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5 reasons why mediation is not developed in Ukraine

Although arbitration and mediation are both forms of alternative dispute resolution and the second one is popularized by several institutions in Ukraine it still may not be treated as a competitor to arbitration.

disputes2 5 reasons why mediation is not developed in Ukraine

There are certain reasons mostly psychological to explain that situation.

  1. “Two Ukrainian have three hetmans (leaders) among them”, this saying illustrates the historic ambition of Ukrainians to rule and reign. Ukrainians as many other nations are of the opinion about the validity of their way of thinking that they just can not allow the other to be mistaken. To persuade, to convince even with the third party’s help (arbitration), but not to settle. Mediation smells like weakness. Why one person shall accept something in exchange for giving up something? Let the judge or arbitrator decides who is right and who is wrong. It is worth saying that many nations have the above approach in their genes. Max Weber in his famous essay The Protestant Ethic and the Spirit of Capitalism gave the perfect description of the development of culture of West. From my pint of view the same reasons which help the “capitalistic” nations to develop the practical way of thinking, brought them also the ability to settle disputes. That is why the mediation practice is widespread there. As a part of this psychological ground we may name the “complex” of lawyers who are not able to propose their clients anything except for victory.
  2. There is nothing we cannot do ourselves. It is a widely accepted stereotype that the mediator is just a steady fellow who can put down the emotions of contending parties. What is the reason to involve somebody into the business dialogue of two businessmen? The businessmen are 100 % sure of their ability to settle the situation without unnecessary participants.
  3. There is nothing to pay for. Actually it is the development of the previous reason. Let us confess that the campaign aimed at explanation to the potential counterparties that the mediator is a especially trained experienced specialist who has expertise in law, psychology and mediation techniques has no significant results. The business environment is of the same opinion still.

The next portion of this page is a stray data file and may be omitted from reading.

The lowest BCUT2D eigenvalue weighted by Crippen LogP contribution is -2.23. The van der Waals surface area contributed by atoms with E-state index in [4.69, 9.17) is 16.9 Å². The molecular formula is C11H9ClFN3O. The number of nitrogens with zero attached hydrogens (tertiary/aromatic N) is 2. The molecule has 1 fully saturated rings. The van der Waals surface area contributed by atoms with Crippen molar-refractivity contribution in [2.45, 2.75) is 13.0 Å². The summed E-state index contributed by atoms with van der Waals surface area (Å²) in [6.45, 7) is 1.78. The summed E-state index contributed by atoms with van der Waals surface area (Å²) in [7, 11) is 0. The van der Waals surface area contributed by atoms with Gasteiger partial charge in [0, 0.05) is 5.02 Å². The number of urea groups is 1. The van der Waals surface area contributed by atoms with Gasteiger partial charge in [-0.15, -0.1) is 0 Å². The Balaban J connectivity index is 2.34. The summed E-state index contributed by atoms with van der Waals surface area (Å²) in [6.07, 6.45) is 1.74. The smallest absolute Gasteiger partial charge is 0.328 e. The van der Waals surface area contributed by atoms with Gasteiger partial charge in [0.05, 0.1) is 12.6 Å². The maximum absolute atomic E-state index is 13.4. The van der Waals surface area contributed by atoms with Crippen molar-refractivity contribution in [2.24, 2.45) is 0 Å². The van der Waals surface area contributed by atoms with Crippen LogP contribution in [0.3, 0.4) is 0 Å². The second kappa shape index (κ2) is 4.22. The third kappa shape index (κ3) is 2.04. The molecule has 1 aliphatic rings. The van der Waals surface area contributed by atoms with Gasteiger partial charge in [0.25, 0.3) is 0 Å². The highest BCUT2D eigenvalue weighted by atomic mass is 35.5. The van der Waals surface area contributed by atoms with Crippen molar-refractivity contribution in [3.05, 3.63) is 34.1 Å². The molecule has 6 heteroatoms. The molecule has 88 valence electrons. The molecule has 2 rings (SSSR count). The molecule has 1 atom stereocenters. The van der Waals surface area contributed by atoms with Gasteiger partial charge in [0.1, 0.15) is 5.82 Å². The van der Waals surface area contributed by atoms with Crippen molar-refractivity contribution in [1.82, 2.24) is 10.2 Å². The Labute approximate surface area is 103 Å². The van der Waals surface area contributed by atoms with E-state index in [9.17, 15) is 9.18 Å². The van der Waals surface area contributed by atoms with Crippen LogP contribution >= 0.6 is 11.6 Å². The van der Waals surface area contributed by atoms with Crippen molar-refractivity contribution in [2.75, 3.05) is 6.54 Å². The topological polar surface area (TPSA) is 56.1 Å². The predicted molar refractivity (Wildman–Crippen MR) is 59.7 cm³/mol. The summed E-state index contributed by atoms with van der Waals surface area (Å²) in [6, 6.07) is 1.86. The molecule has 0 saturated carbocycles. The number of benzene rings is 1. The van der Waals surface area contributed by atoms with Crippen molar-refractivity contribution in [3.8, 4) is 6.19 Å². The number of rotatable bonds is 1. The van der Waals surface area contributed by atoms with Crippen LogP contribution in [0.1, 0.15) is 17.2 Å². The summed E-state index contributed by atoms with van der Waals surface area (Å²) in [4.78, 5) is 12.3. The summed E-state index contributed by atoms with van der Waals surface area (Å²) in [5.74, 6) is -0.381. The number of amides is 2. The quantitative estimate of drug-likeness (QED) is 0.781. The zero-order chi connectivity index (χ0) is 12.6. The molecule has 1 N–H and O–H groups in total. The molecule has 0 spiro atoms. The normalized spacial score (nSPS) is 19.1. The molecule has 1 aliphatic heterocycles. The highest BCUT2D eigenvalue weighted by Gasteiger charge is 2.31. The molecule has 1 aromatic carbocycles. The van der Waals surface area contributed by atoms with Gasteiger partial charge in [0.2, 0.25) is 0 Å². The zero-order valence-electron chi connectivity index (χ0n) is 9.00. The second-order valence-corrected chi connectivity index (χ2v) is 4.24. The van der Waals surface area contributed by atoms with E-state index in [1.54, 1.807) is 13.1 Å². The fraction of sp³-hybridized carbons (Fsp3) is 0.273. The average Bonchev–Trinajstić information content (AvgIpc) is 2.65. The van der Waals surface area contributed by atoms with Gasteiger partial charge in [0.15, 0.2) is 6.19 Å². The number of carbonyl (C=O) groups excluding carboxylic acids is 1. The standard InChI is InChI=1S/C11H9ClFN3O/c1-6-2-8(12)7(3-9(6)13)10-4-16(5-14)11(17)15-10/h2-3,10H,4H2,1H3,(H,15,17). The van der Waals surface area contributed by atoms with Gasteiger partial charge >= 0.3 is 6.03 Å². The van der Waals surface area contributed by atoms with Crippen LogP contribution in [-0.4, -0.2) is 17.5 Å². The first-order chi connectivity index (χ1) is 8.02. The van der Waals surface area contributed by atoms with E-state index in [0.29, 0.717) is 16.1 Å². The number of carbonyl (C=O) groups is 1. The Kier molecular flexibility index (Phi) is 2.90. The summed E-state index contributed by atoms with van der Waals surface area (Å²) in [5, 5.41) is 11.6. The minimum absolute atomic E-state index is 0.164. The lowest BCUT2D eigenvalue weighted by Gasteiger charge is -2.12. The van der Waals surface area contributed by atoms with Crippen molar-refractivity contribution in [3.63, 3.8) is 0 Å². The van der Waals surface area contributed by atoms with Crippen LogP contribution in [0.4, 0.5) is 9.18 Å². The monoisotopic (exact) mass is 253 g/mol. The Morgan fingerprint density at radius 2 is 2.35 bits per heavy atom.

4. The result of mediation is an agreement. But the ground for calling for settlement is often a breach of an agreement. Thus, there is no need to go into a new agreement with the counterparty that already broke the agreement. Let the infringer be punished!
  5. Here we can write three dots and ask you to propose your comments or present your own vision of what impedes the progress of mediation.

(c) by International arbitration blog

Comments (5) Trackbacks (1)
  1. Pierre Tercier noted in his ‘Emerging trends in ICC arbitration and the institution’s vision for the future’: “If arbitration is to prosper and provide the services expected, it must be based on trust. This is the keyword”.

  2. Arbitration and mediation are similar in that they are alternatives to litigation, or are sometimes used in conjunction with litigation to attempt to avoid litigating a dispute to its conclusion. Both arbitration and mediation employ a neutral third party. Both can be binding; however, it is customary to employ mediation as a non-binding procedure and arbitration as a binding procedure. Arbitrators generally act similar to a judge and make decisions about evidence and give written opinions, which can be binding or non-binding. Although arbitration is sometimes conducted with one arbitrator, the most common procedure is for each side to select an arbitrator and for those two arbitrators to select a third arbitrator. The dispute is then presented to the three arbitrators chosen, with a majority of the arbitrators rendering a written decision.

    Mediation, on the other hand, is generally conducted before a single mediator who does not judge the case but helps facilitate a discussion and eventual resolution of the dispute. Mediation has most recently been re-discovered across the country, and in particular in Florida, a leader in the implementation of mediation, where almost all lawsuits are required to be mediated before a court will allow them to be put on the trial calendar. Mediation has been found to be effective in resolving approximately 75% of all cases and greatly reduces the trial docket of courts throughout Florida. Mediation enjoys such a great success rate partly because the parties are brought together in a neutral environment where they can freely and confidentially present their position in front of a neutral third party who then attempts to limit the issues and put them in perspective. Participants often feel much better after having an opportunity to get things “off their chest”, and also benefit from hearing the other party’s point of view, because as they say, “there are always two sides to a story.”

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